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It seems that every financial adviser or financial publication is proclaiming that you should own dividend stocks. Each are eschewing the virtues of dividend stocks from their own perspective.

To that I have two questions:

  1. What took you so long?

  2. Do you really understand why dividend stocks are such a good long-term investment?

"The beatings will continue until morale improves" is a whimsical statement that I first saw many decades ago. The end result of improved morale is a desirable goal, but obtaining it through beatings is not a path most people would want to take.

In much the same same way many "experts" are now recommending dividend stocks based on this investing makeup. Some are recommending dividend stocks as part of their sector rotation, or as the next hot fad, - stay tuned and they will tell you when to jump out. Others are recommending dividend stocks as substitutes for bonds since yields on fixed income investments have all but dried up.

Both arrived at what I consider to be the correct conclusion, but do they really understand why dividends matter? Below are nine reasons why dividends matter in all markets:

  1. In a troubled market, dividends provide investment stability

While everyone else is panicked about their portfolio's decline, dividend investors see a downturn as an incredible buying opportunity.

  1. Unlike earnings, dividends can't be manipulated or faked

From an accounting standpoint, it is relatively easy through fraud and manipulation to make an income statement look quite impressive. There is no faking the cash that shows up in your brokerage account.

  1. Dividends provide continuous feedback

As time passes, dividend investors see their income steadily grow. You do not have to wait five to ten years to determine if the strategy is working. Each dividend and dividend increase provides the investor with reassurance that the strategy is working.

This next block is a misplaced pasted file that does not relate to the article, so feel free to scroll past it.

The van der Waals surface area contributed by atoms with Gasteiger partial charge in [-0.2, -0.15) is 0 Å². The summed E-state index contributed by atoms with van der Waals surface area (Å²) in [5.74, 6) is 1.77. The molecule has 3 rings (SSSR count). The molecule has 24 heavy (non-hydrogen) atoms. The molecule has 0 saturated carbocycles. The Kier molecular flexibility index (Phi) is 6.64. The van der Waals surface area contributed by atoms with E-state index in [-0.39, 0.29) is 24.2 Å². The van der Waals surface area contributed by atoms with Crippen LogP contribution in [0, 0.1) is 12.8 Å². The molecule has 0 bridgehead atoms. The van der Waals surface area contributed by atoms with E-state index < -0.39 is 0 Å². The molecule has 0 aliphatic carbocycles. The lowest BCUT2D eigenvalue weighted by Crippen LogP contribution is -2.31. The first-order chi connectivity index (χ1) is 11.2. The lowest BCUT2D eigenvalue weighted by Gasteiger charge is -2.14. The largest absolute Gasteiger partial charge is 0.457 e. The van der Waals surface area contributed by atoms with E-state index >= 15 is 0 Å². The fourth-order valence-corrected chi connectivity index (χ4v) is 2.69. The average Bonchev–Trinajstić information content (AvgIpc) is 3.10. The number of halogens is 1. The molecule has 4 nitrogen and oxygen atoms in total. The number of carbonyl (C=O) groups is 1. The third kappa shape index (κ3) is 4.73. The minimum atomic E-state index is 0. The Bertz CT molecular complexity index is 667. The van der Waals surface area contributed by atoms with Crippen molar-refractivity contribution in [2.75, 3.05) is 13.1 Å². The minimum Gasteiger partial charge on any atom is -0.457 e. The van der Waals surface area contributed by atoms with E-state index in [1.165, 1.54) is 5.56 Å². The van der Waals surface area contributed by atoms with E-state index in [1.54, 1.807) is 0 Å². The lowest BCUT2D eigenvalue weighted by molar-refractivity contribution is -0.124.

1. Reinvested dividends provided a significant portion of the historical equity returns

Performance in any given year is driven by capital appreciation, but long-term returns are largely the result of reinvested dividends.

  1. Good dividend companies grow their dividends

You expect your employer to give you a raise periodically. Why wouldn't you expect the same from your investments?

  1. Spending dividends in retirement, does not harm your principle investment

In addition, a good dividend portfolio can be left to your children and their children.

  1. A dividend portfolio is relatively low maintenance

You may not want to spend your retirement managing and worrying about your portfolio.

  1. Dividends help identify well-managed companies

Companies that grow their dividend on a regular basis tend to be better off financially and are able to sustain earnings growth.

  1. Dividend-paying stocks provide a built-in return

Companies that pay sustainable and growing dividends, are more resilient in down markets. In the up markets they enjoy capital appreciation as earnings grow to support the increasing dividend.